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I am talking about a plain MCU (ATMega32, max 20 mA per pin) output asserting a logic line high or low. I.e. to drive this IC: http://www.ti.com/lit/ds/symlink/ads114s08b.pdf

There is a table specifying 1 uA current draw for its digital inputs:

enter image description here

That probably does not mean that the output current of the MCU is 1 uA as well if directly connecting the two pins together (i.e. MCU output pin to ads114s08b input pin). Does it ?

In case I am right, what will the current be and how can I bring it to < 20 mA no matter what ?

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It is common in electronic circuits to keep the input impedance high so as to draw little current from the proceeding stage but to keep the output drive capability much higher.

schematic

simulate this circuit – Schematic created using CircuitLab

Figure 1. Digital logic "fan-out".

In digital logic, for example, on the older TTL chips the "fan-out" was often specified and told the designer how many inputs the output could drive. This was quite low - maybe 10 to 15, if I remember correctly. In Figure 1 the fan-out is 3 so no problems would be expected.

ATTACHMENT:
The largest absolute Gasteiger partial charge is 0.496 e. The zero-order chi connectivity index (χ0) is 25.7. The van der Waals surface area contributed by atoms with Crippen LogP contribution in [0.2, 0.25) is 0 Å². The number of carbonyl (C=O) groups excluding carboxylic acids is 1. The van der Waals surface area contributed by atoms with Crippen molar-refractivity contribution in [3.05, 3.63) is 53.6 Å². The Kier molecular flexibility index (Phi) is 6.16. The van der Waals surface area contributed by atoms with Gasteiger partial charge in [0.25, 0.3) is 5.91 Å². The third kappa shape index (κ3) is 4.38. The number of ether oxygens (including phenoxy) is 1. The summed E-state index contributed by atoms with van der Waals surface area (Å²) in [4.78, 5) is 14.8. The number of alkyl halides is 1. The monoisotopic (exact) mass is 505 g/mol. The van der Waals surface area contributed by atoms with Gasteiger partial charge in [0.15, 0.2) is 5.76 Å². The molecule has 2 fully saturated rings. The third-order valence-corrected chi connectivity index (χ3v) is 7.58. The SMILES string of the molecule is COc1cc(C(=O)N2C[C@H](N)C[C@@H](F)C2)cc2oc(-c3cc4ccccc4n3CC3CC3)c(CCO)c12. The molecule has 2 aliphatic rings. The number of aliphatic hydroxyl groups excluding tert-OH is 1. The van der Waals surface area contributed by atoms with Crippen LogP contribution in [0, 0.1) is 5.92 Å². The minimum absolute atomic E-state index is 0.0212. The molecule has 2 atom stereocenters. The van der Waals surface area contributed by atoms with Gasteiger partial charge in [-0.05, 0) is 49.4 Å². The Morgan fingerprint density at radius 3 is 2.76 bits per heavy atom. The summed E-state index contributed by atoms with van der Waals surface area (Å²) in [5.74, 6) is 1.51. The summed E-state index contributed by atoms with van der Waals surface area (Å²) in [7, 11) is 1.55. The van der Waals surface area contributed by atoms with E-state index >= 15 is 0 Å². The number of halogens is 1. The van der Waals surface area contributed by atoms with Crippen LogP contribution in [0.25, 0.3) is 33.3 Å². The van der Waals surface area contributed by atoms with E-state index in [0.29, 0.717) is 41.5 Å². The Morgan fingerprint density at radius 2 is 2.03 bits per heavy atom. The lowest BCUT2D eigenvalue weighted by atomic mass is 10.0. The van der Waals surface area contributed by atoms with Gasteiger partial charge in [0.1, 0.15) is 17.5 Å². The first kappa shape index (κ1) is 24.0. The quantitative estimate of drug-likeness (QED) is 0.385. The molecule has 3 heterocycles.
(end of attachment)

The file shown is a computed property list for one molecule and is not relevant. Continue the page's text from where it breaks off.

The ATMega devices are designed as general purpose MCUs and one of their selling points is versatility. They are not always used in simple logic. With their very low-current inputs they can monitor inputs with a high output impedance while with their 20 mA drive capability they can drive LEDs, etc, directly. Both features cut down the component count, complexity and cost on the finished design.


That probably does not mean that the output current of the MCU is 1 uA as well if directly connecting the two pins together (i.e. MCU output pin to ads114s08b input pin). Does it?

The output current will be determined by the input of the following device. The output will supply as much as demanded until the current limit is reached. If the following device requires 1 µA then that's all the output will have to provide.

In case I am right, what will the current be and how can I bring it to < 20 mA no matter what ?

There is no problem.

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Yes, if you connect an MCU output directly to one of these inputs and nothing else, the output current will be 1 µA or less. The MCU pin functions as a voltage source, and the current is determined solely by the load.

And 1 µA is much less (20000× less) than 20 mA, so there's no danger of overloading the MCU pin.

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